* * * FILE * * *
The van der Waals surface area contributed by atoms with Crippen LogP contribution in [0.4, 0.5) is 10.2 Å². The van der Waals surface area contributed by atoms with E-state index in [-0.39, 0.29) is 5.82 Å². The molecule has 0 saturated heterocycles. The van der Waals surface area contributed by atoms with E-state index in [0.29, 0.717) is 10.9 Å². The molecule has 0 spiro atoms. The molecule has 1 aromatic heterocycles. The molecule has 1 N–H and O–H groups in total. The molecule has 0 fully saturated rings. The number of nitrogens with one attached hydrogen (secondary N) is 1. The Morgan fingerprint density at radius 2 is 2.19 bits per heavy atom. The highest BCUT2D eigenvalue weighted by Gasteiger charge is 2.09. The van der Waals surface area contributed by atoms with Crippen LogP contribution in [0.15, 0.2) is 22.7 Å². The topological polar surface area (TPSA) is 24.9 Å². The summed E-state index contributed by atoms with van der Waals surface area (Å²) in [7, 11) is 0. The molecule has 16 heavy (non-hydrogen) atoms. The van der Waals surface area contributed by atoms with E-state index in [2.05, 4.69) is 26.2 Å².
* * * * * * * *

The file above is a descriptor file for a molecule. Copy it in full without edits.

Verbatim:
The van der Waals surface area contributed by atoms with Crippen LogP contribution in [0.4, 0.5) is 10.2 Å². The van der Waals surface area contributed by atoms with E-state index in [-0.39, 0.29) is 5.82 Å². The molecule has 0 saturated heterocycles. The van der Waals surface area contributed by atoms with E-state index in [0.29, 0.717) is 10.9 Å². The molecule has 0 spiro atoms. The molecule has 1 aromatic heterocycles. The molecule has 1 N–H and O–H groups in total. The molecule has 0 fully saturated rings. The number of nitrogens with one attached hydrogen (secondary N) is 1. The Morgan fingerprint density at radius 2 is 2.19 bits per heavy atom. The highest BCUT2D eigenvalue weighted by Gasteiger charge is 2.09. The van der Waals surface area contributed by atoms with Crippen LogP contribution in [0.15, 0.2) is 22.7 Å². The topological polar surface area (TPSA) is 24.9 Å². The summed E-state index contributed by atoms with van der Waals surface area (Å²) in [7, 11) is 0. The molecule has 16 heavy (non-hydrogen) atoms. The van der Waals surface area contributed by atoms with E-state index in [2.05, 4.69) is 26.2 Å².